The curved course of the Købmagergade shopping street is characteristic of the city of Copenhagen. Along with the squares Hauser Plads, Kultorvet, and Trinitatis Kirkeplads, this long street forms a characteristic image of the labyrinthine medieval centre. On one hand, the design by karres+brands and Polyform stimulates the growth of an intensive urban life and, on the other, it is closely related to the rich history of Copenhagen.
Købmagergade is a major shopping street and the main link between the city and the busiest station in Copenhagen. The road was known for its shabby decor, a stagnant commercial base, and a lack of connection to the surrounding characteristic shopping streets. A full refurbishment was necessary. KBP, a joint venture of karres+brands and Polyform Arkitekter, won the international competition for the shopping street’s new design, plus three adjacent squares.
During the day and through the week, the shopping area has its own rhythm: people biking, walking, shopping, playing, and going out. But supply, garbage, and maintenance traffic is also part of this dynamic. The first step is to make the area clean and empty, so that the flow of people at leisure can find its way. The second step is to choose a strong material: natural stone, a durable material that both lends a contemporary image and connects to the traditional granite boulders in the historic centre.
On and along the Købmagergade are three important squares: Kultorvet, Hauser Plads and Trinitatis Kirkeplads. In the design, these history-laden, subtly colour-changing squares shoot from dark coals to bright stars, from Kultorvet to the Milky Way. The organisation of the three squares differs following the historical situation, and they differ from each other according to their place in the city. Kultorvet has a dark, almost black, stone paving pattern inspired by the eighteenth-century coal trade. Kultorvet is the largest square, and has been outfitted with a fifteen-metre fountain and adjoining stage. The fountain is located on the main walking route through which pedestrians are guided in the direction of the shops and terraces. The square’s surface slopes downward toward the centre so that the fountain and events organised there can be seen from its edges. On Hauser Plads, a much quieter square, exciting hills of grass for recreation form a green oasis in the city—and the municipal cleaning services housed underground are like a hidden pearl at first glance. The church square, Trinitatis Kirkeplads, with its famous Rundetårn observatory, changes into a giant sky after sunset by way of 1,000 bright points of light in its surface.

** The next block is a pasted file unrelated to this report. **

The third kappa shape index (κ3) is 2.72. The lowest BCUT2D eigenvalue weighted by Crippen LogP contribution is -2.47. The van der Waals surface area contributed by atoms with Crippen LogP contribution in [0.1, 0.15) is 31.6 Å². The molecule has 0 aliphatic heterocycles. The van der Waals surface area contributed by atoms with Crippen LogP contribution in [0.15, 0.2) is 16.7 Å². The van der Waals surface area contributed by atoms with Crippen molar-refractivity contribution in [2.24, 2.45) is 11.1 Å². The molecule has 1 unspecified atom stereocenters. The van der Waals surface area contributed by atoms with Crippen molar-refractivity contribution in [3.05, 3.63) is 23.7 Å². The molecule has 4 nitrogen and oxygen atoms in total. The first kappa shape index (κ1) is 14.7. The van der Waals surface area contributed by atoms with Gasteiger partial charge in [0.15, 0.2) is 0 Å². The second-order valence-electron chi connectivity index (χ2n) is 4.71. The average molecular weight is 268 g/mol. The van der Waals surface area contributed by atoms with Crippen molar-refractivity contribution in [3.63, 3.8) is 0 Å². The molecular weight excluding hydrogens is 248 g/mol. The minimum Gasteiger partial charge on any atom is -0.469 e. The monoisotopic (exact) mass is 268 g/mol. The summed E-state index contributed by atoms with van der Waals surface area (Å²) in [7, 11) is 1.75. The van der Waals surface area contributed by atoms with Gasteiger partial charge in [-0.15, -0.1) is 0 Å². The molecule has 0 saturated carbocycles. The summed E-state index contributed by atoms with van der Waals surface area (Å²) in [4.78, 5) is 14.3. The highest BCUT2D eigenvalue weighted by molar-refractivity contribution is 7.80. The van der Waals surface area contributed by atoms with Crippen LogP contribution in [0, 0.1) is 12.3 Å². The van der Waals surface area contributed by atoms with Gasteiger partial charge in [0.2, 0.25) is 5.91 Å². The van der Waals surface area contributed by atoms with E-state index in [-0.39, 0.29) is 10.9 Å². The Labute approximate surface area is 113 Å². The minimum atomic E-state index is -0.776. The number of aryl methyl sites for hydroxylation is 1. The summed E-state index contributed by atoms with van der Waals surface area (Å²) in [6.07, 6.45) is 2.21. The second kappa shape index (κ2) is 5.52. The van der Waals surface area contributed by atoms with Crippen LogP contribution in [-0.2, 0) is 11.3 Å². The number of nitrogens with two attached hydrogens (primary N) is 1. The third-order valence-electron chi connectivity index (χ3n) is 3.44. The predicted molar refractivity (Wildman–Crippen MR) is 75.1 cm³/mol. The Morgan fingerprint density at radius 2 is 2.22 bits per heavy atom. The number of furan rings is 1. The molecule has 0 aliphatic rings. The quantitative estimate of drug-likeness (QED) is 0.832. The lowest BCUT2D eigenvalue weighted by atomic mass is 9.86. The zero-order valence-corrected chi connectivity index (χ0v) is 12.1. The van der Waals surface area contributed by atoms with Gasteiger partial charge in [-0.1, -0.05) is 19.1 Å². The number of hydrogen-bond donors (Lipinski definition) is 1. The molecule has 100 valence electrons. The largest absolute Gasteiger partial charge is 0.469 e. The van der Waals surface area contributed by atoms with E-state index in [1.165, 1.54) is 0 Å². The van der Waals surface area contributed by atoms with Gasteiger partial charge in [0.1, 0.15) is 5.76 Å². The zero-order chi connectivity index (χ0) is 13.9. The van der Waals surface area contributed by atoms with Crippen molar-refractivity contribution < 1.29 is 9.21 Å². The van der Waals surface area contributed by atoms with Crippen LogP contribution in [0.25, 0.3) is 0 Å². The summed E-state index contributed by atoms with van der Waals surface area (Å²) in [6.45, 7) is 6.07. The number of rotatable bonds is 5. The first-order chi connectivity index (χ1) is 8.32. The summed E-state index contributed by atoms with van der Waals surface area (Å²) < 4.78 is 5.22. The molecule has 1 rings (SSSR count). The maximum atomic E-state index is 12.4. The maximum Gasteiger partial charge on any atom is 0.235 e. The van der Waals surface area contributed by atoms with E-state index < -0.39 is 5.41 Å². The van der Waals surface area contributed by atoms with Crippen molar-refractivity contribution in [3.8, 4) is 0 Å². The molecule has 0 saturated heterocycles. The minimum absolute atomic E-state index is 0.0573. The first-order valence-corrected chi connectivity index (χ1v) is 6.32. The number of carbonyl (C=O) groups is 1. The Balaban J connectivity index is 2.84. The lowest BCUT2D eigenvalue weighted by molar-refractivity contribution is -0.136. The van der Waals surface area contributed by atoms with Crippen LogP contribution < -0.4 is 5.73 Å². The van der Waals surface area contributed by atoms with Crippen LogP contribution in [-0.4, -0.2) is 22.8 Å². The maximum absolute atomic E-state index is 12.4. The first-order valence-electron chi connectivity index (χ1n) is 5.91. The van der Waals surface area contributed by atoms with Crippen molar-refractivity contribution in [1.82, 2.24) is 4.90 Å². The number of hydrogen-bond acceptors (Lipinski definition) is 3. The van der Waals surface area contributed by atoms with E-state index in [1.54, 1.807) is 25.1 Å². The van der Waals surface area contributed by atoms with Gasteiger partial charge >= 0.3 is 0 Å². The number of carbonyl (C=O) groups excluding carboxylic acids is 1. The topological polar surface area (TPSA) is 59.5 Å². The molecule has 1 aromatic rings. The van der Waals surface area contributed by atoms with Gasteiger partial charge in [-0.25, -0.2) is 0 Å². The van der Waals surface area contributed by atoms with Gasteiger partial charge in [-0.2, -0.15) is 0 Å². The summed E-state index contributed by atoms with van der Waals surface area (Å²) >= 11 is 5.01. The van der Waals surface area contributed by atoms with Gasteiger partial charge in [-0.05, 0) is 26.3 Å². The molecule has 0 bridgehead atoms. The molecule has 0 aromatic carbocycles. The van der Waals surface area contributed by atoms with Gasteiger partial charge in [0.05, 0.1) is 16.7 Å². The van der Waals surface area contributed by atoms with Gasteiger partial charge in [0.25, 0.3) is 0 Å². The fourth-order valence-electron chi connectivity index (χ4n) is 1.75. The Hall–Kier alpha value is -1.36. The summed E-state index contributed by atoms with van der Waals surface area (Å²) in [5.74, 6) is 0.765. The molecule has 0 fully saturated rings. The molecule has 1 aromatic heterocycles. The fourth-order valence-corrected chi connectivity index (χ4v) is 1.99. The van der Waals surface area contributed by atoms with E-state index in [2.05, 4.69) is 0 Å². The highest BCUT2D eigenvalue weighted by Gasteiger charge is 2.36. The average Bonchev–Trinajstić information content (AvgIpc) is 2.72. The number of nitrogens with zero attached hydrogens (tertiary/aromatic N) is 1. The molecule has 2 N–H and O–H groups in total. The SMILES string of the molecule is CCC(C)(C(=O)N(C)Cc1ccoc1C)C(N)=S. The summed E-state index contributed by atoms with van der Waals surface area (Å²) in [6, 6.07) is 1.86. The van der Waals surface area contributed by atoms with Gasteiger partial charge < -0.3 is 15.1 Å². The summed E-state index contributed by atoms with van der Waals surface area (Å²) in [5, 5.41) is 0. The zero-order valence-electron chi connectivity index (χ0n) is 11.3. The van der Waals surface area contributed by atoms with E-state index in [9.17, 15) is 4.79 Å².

In the evening and night, the medieval town has its own mysterious and melancholy atmosphere, especially in the wintertime. This special character is emphasised in the squares through the use of warm, indirect lighting with a few extra touches. Thus it is still possible to see the stars, just as Christian IV did in the seventeenth century from the observatory in Rundetårn.
|Location||Copenhagen, Denmark Google Maps|
|Assignment||Design shopping street and three squares: Hauser Plads, Kultorvet, and Trinitatis Kirkeplads|
|Construction||2009 – 2013|
|Status||Winning competition design / Realised|
|Client||Municipality of Copenhagen|
|Budget||€ 9.9 Mio|
|Team||Bart Brands, Sylvia Karres, Martin Arfalk, Joost de Natris, Anna Sobiech, Elke Krausmann|
|Joint venture with||Polyform Arkitekter (KBP.EU)|
|In collaboration with||Oluf Jørgensen Engineering and Ulrike Brandi Licht|
|Copyright images||Ty Stange, Torben Petersen, KBP.EU|